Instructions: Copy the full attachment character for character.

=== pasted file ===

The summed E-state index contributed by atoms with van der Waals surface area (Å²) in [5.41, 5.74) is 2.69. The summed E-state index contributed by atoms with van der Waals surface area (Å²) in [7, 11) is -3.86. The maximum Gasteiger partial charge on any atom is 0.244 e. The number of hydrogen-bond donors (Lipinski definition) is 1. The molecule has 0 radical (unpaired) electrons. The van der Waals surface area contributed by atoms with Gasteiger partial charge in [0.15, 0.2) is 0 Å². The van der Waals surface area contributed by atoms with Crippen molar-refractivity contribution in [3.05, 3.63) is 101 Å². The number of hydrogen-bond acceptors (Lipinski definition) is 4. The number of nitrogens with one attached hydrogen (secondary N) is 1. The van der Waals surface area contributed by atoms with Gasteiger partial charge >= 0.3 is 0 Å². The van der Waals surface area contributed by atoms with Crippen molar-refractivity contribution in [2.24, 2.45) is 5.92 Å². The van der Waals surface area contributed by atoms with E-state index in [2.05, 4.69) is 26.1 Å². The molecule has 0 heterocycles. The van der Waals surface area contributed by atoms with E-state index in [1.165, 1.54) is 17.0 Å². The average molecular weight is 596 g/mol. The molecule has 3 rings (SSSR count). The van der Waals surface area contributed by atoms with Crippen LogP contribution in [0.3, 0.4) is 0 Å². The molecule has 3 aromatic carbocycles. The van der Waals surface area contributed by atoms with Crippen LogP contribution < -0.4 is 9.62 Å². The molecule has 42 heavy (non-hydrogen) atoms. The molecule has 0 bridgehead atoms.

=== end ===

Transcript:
The summed E-state index contributed by atoms with van der Waals surface area (Å²) in [5.41, 5.74) is 2.69. The summed E-state index contributed by atoms with van der Waals surface area (Å²) in [7, 11) is -3.86. The maximum Gasteiger partial charge on any atom is 0.244 e. The number of hydrogen-bond donors (Lipinski definition) is 1. The molecule has 0 radical (unpaired) electrons. The van der Waals surface area contributed by atoms with Gasteiger partial charge in [0.15, 0.2) is 0 Å². The van der Waals surface area contributed by atoms with Crippen molar-refractivity contribution in [3.05, 3.63) is 101 Å². The number of hydrogen-bond acceptors (Lipinski definition) is 4. The number of nitrogens with one attached hydrogen (secondary N) is 1. The van der Waals surface area contributed by atoms with Gasteiger partial charge >= 0.3 is 0 Å². The van der Waals surface area contributed by atoms with Crippen molar-refractivity contribution in [2.24, 2.45) is 5.92 Å². The van der Waals surface area contributed by atoms with E-state index in [2.05, 4.69) is 26.1 Å². The molecule has 0 heterocycles. The van der Waals surface area contributed by atoms with E-state index in [1.165, 1.54) is 17.0 Å². The average molecular weight is 596 g/mol. The molecule has 3 rings (SSSR count). The van der Waals surface area contributed by atoms with Crippen LogP contribution in [0.3, 0.4) is 0 Å². The molecule has 3 aromatic carbocycles. The van der Waals surface area contributed by atoms with Crippen LogP contribution < -0.4 is 9.62 Å². The molecule has 42 heavy (non-hydrogen) atoms. The molecule has 0 bridgehead atoms.